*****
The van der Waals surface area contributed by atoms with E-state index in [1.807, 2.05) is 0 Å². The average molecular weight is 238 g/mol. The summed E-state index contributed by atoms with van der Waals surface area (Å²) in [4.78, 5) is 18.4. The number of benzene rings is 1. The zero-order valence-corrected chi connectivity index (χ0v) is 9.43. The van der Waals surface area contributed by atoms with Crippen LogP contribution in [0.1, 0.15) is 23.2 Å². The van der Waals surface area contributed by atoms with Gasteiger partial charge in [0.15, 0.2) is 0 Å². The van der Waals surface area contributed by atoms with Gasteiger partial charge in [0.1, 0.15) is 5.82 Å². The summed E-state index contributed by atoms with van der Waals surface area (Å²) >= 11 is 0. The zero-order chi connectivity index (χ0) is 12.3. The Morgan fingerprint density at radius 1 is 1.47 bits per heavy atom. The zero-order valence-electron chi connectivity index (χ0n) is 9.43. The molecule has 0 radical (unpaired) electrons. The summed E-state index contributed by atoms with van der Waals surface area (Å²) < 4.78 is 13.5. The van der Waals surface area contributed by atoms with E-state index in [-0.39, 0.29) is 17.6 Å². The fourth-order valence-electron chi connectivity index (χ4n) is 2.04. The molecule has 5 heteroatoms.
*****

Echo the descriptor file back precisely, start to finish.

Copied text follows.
The van der Waals surface area contributed by atoms with E-state index in [1.807, 2.05) is 0 Å². The average molecular weight is 238 g/mol. The summed E-state index contributed by atoms with van der Waals surface area (Å²) in [4.78, 5) is 18.4. The number of benzene rings is 1. The zero-order valence-corrected chi connectivity index (χ0v) is 9.43. The van der Waals surface area contributed by atoms with Crippen LogP contribution in [0.1, 0.15) is 23.2 Å². The van der Waals surface area contributed by atoms with Gasteiger partial charge in [0.15, 0.2) is 0 Å². The van der Waals surface area contributed by atoms with Gasteiger partial charge in [0.1, 0.15) is 5.82 Å². The summed E-state index contributed by atoms with van der Waals surface area (Å²) >= 11 is 0. The zero-order chi connectivity index (χ0) is 12.3. The Morgan fingerprint density at radius 1 is 1.47 bits per heavy atom. The zero-order valence-electron chi connectivity index (χ0n) is 9.43. The molecule has 0 radical (unpaired) electrons. The summed E-state index contributed by atoms with van der Waals surface area (Å²) < 4.78 is 13.5. The van der Waals surface area contributed by atoms with E-state index in [-0.39, 0.29) is 17.6 Å². The fourth-order valence-electron chi connectivity index (χ4n) is 2.04. The molecule has 5 heteroatoms.